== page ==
SCARECROW ON SEATTLE
In appreciation and recognition of Seattle's long and illustrious film history, we are proud to partner with Scarecrow Video to bring you weekly reviews of historical Seattle films. Each week we will showcase a new movie, with special emphasis on how these films show Seattle's most filmable locations.
99 & 44/100% Dead (1974)
In 1974, John Frankenheimer, Richard Harris, Edmond O'Brien, & Chuck Connors came to town to make a movie. What kind of movie they made is still up for discussion. One could call it a gangster comedy, but that would be selling the hard-edged violence short. One could call it a gang war satire, but even then it's almost played too straight for that. I like it because it's an odd little curio of a film that features a big gangster meeting at Lower Woodland Park, a showdown of sorts at Gasworks Park before it got "nice," and a spectacularly intense scene at University Heights school, just three short blocks from Scarecrow. It also features a boffo score by Henry Mancini, a title sequence that is a Roy Lichtenstein painting come to life, and the most bizarre collection of cement shoes you could ever imagine sitting right off of Pier 63. Oh, and let's not forget Chuck Connors' prosthetic arm attachments, which include a feather tickler, a cat-o-nine tails, a wine opener, and a machine gun. And to make it even more of a local movie, the only place you can see it (unless you have the Fox Movie Channel and pay real close attention to their schedule) is right here at Scarecrow. It's not out on DVD, but we've got a copy of the VHS tape.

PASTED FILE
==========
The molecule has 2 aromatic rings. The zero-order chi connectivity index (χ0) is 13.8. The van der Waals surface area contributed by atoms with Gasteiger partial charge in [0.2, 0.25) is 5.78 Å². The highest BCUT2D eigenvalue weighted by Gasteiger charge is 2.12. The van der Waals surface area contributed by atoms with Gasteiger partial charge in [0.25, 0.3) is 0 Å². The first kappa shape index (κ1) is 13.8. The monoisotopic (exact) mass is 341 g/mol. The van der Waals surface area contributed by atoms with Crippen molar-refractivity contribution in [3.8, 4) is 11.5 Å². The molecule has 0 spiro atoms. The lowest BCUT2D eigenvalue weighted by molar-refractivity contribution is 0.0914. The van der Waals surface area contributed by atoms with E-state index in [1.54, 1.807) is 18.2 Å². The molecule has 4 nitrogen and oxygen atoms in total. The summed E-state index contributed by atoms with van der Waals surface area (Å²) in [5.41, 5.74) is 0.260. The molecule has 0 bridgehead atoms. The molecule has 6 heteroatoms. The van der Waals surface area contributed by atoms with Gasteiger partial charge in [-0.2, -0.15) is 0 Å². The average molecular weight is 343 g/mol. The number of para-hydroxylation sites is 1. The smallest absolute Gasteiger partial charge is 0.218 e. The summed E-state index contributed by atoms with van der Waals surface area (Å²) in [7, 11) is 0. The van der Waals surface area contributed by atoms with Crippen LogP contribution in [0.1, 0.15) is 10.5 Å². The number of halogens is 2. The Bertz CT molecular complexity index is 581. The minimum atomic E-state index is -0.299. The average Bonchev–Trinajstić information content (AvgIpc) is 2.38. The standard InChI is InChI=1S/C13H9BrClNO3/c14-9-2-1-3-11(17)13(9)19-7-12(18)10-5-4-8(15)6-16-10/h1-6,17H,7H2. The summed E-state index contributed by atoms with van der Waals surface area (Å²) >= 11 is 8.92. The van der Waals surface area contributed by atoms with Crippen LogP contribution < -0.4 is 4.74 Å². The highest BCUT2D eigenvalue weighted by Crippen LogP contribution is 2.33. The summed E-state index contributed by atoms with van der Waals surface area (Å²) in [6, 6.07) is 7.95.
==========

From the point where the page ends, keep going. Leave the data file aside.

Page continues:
--Mark Steiner, Scarecrow Video Employee